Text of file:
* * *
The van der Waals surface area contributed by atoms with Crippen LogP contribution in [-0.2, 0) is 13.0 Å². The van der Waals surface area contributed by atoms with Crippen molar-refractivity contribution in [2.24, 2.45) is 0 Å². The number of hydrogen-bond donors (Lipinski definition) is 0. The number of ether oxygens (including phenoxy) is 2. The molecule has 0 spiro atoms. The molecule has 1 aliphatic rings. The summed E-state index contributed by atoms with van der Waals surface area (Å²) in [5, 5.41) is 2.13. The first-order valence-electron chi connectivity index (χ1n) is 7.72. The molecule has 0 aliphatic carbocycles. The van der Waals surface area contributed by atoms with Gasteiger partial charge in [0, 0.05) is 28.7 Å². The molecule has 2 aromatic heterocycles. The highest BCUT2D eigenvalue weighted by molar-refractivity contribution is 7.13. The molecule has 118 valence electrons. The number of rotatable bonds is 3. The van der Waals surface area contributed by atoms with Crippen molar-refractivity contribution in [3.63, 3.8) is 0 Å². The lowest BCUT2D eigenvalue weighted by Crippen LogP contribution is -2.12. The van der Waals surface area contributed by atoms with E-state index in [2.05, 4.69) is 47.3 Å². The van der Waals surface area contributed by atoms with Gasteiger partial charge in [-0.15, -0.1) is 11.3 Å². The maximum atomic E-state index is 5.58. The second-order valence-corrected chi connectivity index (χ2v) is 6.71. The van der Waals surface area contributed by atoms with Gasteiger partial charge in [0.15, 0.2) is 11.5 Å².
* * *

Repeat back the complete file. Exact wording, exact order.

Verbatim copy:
The van der Waals surface area contributed by atoms with Crippen LogP contribution in [-0.2, 0) is 13.0 Å². The van der Waals surface area contributed by atoms with Crippen molar-refractivity contribution in [2.24, 2.45) is 0 Å². The number of hydrogen-bond donors (Lipinski definition) is 0. The number of ether oxygens (including phenoxy) is 2. The molecule has 0 spiro atoms. The molecule has 1 aliphatic rings. The summed E-state index contributed by atoms with van der Waals surface area (Å²) in [5, 5.41) is 2.13. The first-order valence-electron chi connectivity index (χ1n) is 7.72. The molecule has 0 aliphatic carbocycles. The van der Waals surface area contributed by atoms with Gasteiger partial charge in [0, 0.05) is 28.7 Å². The molecule has 2 aromatic heterocycles. The highest BCUT2D eigenvalue weighted by molar-refractivity contribution is 7.13. The molecule has 118 valence electrons. The number of rotatable bonds is 3. The van der Waals surface area contributed by atoms with Crippen molar-refractivity contribution in [3.63, 3.8) is 0 Å². The lowest BCUT2D eigenvalue weighted by Crippen LogP contribution is -2.12. The van der Waals surface area contributed by atoms with E-state index in [2.05, 4.69) is 47.3 Å². The van der Waals surface area contributed by atoms with Gasteiger partial charge in [-0.15, -0.1) is 11.3 Å². The maximum atomic E-state index is 5.58. The second-order valence-corrected chi connectivity index (χ2v) is 6.71. The van der Waals surface area contributed by atoms with Gasteiger partial charge in [0.15, 0.2) is 11.5 Å².